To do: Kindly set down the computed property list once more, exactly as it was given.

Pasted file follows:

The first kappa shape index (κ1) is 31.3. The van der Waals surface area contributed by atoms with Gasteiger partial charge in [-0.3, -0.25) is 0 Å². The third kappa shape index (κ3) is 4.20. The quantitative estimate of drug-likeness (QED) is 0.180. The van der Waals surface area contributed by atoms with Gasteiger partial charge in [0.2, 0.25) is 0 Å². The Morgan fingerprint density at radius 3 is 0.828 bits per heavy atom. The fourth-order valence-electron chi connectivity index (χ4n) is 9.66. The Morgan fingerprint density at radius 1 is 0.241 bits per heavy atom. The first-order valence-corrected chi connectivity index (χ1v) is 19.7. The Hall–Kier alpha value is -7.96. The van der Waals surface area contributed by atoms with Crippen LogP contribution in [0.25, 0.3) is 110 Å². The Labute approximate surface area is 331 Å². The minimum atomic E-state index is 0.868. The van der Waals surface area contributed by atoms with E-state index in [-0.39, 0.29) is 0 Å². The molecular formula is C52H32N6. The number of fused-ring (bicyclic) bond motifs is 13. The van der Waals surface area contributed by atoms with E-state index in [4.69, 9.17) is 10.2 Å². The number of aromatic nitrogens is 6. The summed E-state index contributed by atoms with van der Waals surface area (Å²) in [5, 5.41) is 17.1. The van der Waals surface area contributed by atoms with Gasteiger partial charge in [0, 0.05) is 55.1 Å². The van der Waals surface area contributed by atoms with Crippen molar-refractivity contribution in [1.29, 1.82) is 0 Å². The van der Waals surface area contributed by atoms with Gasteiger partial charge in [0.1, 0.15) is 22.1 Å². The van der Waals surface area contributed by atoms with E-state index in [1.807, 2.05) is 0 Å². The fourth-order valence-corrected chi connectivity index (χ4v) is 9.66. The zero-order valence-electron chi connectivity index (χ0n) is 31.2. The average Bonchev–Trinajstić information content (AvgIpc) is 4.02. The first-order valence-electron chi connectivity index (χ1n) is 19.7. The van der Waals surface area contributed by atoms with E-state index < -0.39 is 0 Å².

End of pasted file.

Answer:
The first kappa shape index (κ1) is 31.3. The van der Waals surface area contributed by atoms with Gasteiger partial charge in [-0.3, -0.25) is 0 Å². The third kappa shape index (κ3) is 4.20. The quantitative estimate of drug-likeness (QED) is 0.180. The van der Waals surface area contributed by atoms with Gasteiger partial charge in [0.2, 0.25) is 0 Å². The Morgan fingerprint density at radius 3 is 0.828 bits per heavy atom. The fourth-order valence-electron chi connectivity index (χ4n) is 9.66. The Morgan fingerprint density at radius 1 is 0.241 bits per heavy atom. The first-order valence-corrected chi connectivity index (χ1v) is 19.7. The Hall–Kier alpha value is -7.96. The van der Waals surface area contributed by atoms with Crippen LogP contribution in [0.25, 0.3) is 110 Å². The Labute approximate surface area is 331 Å². The minimum atomic E-state index is 0.868. The van der Waals surface area contributed by atoms with E-state index in [-0.39, 0.29) is 0 Å². The molecular formula is C52H32N6. The number of fused-ring (bicyclic) bond motifs is 13. The van der Waals surface area contributed by atoms with E-state index in [4.69, 9.17) is 10.2 Å². The number of aromatic nitrogens is 6. The summed E-state index contributed by atoms with van der Waals surface area (Å²) in [5, 5.41) is 17.1. The van der Waals surface area contributed by atoms with Gasteiger partial charge in [0, 0.05) is 55.1 Å². The van der Waals surface area contributed by atoms with Crippen molar-refractivity contribution in [1.29, 1.82) is 0 Å². The van der Waals surface area contributed by atoms with Gasteiger partial charge in [0.1, 0.15) is 22.1 Å². The van der Waals surface area contributed by atoms with E-state index in [1.807, 2.05) is 0 Å². The fourth-order valence-corrected chi connectivity index (χ4v) is 9.66. The zero-order valence-electron chi connectivity index (χ0n) is 31.2. The average Bonchev–Trinajstić information content (AvgIpc) is 4.02. The first-order valence-electron chi connectivity index (χ1n) is 19.7. The van der Waals surface area contributed by atoms with E-state index < -0.39 is 0 Å².